You can also ask if the puppies have been temperament tested and look at the results. "The Art of Raising a Puppy" by the Monks of New Skete details temperament testing and puppy selection.
Elbow certifications as well as hip certifications are becoming more common. As with hip dysplasia, elbow dysplasia can only be diagnosed by radiograph.
Also check out the breeding information found at http://www.cluebus.com/holly/breeder.html about specific questions to ask (and to be asked).
Can my breeder guarantee my puppy will not have hip problems?
No! Hip dysplasia is considered to be polygenic. That means that it's caused by a combination of genes that may not show up in any litter previously. No matter the certifications in the pedigree it is possible that your puppy could be predisposed to hip dysplasia. That's why preliminary hip X-rays after 6 months are a good idea. Treatments (both surgical and drug) can be done early to alleviate problems down the line. If in doubt, find an orthopedic specialist. Be wary of a breeder that says their puppies will definitely not have hip problems. But, a responsible breeder will guarantee their puppies for life. The guarantee may vary. Some breeders will require you to return the puppy for a replacement; some will refund all or part of your money; some will not require you to return the puppy, but still offer a replacement or refund. Do not be dismayed at a requirement for a return of a puppy. A puppy may be in severe pain and an owner may not be emotionally prepared to put a puppy down who really should be put down. A responsible breeder will want what's best for the puppy/dog.
Should I get a male or female?
This is an age-old question and almost strictly a matter of preference. Some people will say that males are more "location" protective while females are more "pack" protective. Males are generally more territorial, so unless training steps are consistent, marking could be a problem. Neutering may help alleviate this problem. Any dog not intended for a breeding program should be neutered or spayed. Besides eliminating the possibility of unwanted puppies and reducing some undesirable behaviors, it's considerably healthier for your dog since it eliminates or severely reduces the chance of testicular or mammary cancers. Breeding should *never* be taken lightly.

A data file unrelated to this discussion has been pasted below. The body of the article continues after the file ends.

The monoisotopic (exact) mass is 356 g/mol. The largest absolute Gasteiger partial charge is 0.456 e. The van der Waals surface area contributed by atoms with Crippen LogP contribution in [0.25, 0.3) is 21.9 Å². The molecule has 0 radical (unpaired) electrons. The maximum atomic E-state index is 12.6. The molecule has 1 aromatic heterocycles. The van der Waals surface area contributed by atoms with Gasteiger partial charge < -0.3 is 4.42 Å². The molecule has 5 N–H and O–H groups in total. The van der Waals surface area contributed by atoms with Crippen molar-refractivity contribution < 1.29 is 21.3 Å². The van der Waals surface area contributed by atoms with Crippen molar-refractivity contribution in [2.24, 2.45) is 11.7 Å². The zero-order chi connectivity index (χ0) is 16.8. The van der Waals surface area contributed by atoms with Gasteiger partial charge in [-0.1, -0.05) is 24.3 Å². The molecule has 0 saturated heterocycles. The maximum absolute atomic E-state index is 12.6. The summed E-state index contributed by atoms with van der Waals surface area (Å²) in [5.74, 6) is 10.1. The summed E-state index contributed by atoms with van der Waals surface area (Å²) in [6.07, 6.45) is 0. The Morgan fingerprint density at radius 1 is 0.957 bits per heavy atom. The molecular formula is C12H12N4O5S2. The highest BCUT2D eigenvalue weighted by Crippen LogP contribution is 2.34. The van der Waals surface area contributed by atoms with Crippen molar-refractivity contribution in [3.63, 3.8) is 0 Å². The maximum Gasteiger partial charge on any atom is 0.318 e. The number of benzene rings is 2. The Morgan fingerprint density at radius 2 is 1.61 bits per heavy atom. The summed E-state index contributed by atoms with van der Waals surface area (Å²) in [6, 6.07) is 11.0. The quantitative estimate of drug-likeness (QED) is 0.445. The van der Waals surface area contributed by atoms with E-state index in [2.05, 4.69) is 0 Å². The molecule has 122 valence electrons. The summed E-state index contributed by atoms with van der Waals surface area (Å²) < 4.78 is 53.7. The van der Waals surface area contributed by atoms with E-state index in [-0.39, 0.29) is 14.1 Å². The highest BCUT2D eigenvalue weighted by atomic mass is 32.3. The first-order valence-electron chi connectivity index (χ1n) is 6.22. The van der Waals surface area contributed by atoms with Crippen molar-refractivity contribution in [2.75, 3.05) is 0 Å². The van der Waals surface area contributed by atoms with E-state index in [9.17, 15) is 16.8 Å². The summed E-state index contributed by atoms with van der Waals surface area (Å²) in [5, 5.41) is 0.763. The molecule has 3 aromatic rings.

How old should my puppy be before I take it home?
Puppies are weaned from their mothers by about 6 weeks of age, but the period following weaning is very important in terms of learning "pack" behavior. Although 8 weeks is old enough and a common age for leaving the litter, 10 weeks is probably optimum for a German Shepherd Dog. However, better to take the puppy at 8 weeks if the rest of the litter have already gone to their homes. Puppies up to 12 weeks old should pose no additional concerns. After 12 weeks old, make sure the breeder has taken special care to socialize the puppy (puppies) with other dogs and people.
How big will my German Shepherd Dog be?
The full adult size of your German Shepherd Dog will depend in large part on the genetic background of its parents. The AKC Standard states that adult males should range between 24-26" at the shoulder blade, females from 22-24". Males within the standard may weigh anywhere from 65-90 lbs. depending on their bloodlines. Females may weigh anywhere from 55-80 lbs. (Again, much depends on the genetics and bloodlines. The above are only a rough idea.) Although your pup will reach close to adult height by 10-18 months, s/he will continue to fill out until up to 3 years old.
Be wary of breeders who emphasize "oversize", "huge", breeding stock or puppies. Bigger is not better in German Shepherd Dogs. The German Shepherd Dog is not built to have a skeletal and muscular structure of an oversize breed. An inch or so out of standard may be acceptable providing the general line is not consistently out of standard. A responsible breeder will offset an oversize dog by breeding with a line that is a bit smaller in order to maintain the standards as closely as possible.
What is "socializing" and why is it so important?
Socializing refers to exposing your puppy to a variety of experiences, including meeting lots of people of various ages, races, sizes and both sexes as well as teaching them how to acceptably interact with other dogs. Puppy kindergarten classes provide an excellent opportunity for socialization in a controlled environment.